A 67 year old woman was switched from atenolol to enalapril (15 mg daily) in combination with a diuretic (cyclopenthiazide 250 mcg daily) for better control of her essential hypertension. Six weeks later she developed dark urine, jaundice and pruritus. She had no history of liver disease, did not abuse alcohol and had no risk factors for acquiring viral hepatitis. On examination, she was jaundiced but had no fever, rash or peripheral manifestations of chronic liver disease. Laboratory testing showed a total serum bilirubin of 8.9 mg/dL, with moderate elevations of aminotransferase (AST 236 U/L) and alkaline phosphatase levels (437 U/L) (Table). There was no eosinophilia and the prothrombin time was normal. Tests for hepatitis A and B were negative as were autoantibodies. Abdominal ultrasound showed no evidence of biliary obstruction. A liver biopsy showed intrahepatic cholestasis typical of drug induced liver injury. Four days after admission, enalapril was stopped and she began to improve rapidly. When seen 3 months later, she was asymptomatic and laboratory values were normal.

Key Points

Laboratory Values

* Values and dates in Table estimated from Figure 1.


The patient developed a cholestatic hepatitis within 6 weeks of starting enalapril therapy and recovery was prompt once the medication was stopped. This is a typical history for enalapril induced acute liver injury. In rare instances of ACE inhibitor associated cholestatic hepatitis, jaundice and pruritus can be prolonged and progress to vanishing bile duct syndrome leading to cirrhosis and end stage liver disease. However, slow but eventually complete recovery is the more common outcome.

Case 2. Cholestatic hepatitis arising after 18 months of enalapril therapy.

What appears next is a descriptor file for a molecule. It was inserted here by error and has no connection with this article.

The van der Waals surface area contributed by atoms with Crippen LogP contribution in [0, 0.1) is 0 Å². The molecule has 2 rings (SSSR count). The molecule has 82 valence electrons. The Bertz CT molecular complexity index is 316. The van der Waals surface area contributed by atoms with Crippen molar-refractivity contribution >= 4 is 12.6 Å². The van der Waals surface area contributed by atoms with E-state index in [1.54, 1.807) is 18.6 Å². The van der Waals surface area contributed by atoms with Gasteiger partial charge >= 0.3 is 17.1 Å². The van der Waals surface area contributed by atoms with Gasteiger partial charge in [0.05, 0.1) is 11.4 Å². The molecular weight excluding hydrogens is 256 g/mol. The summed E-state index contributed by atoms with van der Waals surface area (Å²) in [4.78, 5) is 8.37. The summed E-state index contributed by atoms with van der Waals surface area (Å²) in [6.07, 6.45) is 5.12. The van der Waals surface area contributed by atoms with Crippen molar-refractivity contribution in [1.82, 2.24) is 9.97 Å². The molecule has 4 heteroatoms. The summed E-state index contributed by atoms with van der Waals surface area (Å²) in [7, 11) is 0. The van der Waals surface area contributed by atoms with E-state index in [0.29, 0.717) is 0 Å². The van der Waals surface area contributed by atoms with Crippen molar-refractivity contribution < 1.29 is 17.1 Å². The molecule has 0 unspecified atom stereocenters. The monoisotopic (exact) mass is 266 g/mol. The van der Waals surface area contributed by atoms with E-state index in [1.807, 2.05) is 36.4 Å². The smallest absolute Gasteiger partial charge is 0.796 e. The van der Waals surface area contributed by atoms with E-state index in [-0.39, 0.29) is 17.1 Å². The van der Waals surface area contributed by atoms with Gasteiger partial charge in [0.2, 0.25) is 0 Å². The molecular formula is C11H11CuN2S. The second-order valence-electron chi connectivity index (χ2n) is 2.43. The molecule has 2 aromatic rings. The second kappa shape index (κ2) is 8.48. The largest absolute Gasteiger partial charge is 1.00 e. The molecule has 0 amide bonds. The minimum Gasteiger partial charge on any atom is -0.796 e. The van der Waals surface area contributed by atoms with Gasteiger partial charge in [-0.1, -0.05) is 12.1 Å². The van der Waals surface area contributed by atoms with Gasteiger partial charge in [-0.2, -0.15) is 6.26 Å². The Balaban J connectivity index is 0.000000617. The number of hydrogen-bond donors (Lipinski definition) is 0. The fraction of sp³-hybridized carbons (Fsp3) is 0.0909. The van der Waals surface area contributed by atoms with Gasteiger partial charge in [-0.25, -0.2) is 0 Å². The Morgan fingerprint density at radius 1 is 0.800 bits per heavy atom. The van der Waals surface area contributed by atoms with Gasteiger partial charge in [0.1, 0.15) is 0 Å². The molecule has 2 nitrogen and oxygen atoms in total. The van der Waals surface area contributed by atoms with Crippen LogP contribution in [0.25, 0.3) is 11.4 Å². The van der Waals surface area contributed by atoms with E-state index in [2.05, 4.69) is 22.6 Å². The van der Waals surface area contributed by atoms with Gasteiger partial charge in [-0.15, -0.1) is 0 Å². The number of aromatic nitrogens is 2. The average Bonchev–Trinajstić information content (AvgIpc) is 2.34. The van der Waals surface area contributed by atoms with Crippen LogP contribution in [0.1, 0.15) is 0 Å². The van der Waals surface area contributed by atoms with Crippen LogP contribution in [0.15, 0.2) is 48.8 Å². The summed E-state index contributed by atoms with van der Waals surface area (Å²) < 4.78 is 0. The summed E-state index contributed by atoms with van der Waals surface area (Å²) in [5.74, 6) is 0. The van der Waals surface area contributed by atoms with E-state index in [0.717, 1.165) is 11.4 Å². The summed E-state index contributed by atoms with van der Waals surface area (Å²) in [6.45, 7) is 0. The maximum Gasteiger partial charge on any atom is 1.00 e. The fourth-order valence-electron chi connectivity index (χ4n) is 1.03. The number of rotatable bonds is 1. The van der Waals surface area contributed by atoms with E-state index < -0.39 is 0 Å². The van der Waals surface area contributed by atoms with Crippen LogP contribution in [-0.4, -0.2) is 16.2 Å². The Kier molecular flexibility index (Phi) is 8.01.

[Modified from a case in the database of the Drug-Induced Liver Injury Network]

An 83 year old man with hypertension and coronary artery disease had been taking enalapril and metoprolol for 18 months when he developed fatigue, anorexia, pruritus and jaundice. He had a history of jaundice in his teens which resolved completely. He had also been a moderately heavy drinker much of his life, but quit drinking alcohol 20 years previously. He had no history of drug hypersensitivity or reactions. His other medical problems included hypothyroidism for which he had taken levothyroxine for 7 years, hypercholesterolemia for which he had taken simvastatin for 7 years and fenofibrate for 6 months. On examination, he was jaundiced but had no fever or peripheral manifestations of chronic liver disease. Laboratory tests showed a bilirubin of 5.8 mg/dL, ALT 70 U/L and alkaline phosphatase of 369 U/L; these tests had been repeatedly normal during the previous six months. Tests for hepatitis A, B and C were negative. He had low levels of antinuclear antibody (1:80) and a slight elevation in serum immunoglobulin G (1,734 mg/dL: normal <1,700 mg/dL). Magnetic resonance cholangiopancreatography showed no evidence of gallstones or biliary obstruction. A liver biopsy showed intrahepatic cholestasis suggestive of drug induced liver injury. Simvastatin was stopped and his enalapril, metoprolol and fenofibrate were continued. His serum bilirubin and alkaline phosphatase remained elevated. Three months after onset of jaundice, enalapril was stopped and he rapidly improved, his pruritus resolving and bilirubin falling to normal within two weeks. Serum alkaline phosphatase improved more slowly and was still mildly elevated 6 months later.

Key Points

Laboratory Values


The patient developed a cholestatic hepatitis which was initially attributed to simvastatin. When he had not improved three months later, enalapril was stopped, and jaundice and pruritus improved within a few weeks. Serum ALT and alkaline phosphatase levels remained mildly elevated. Stopping fenofibrate appeared to have no effect. Eight months after stopping enalapril, the patient had no symptoms of liver disease but had mildly elevated serum enzymes, these tests having been repeatedly normal in the past. Had all medications been discontinued when he first developed jaundice, the role of enalapril versus simvastatin (or fenofibrate) would have been difficult to define. The long latency period (18 months) to onset of clinically apparent liver injury is uncommon, but has been described both for the ACE inhibitors such as enalapril and the statins such as simvastatin. The long latency associated cases of hepatotoxicity due to ACE inhibitors is typically, but not invariably, hepatocellular.



Enalapril – Generic, Vasotec®


Angiotensin-Converting Enzyme Inhibitors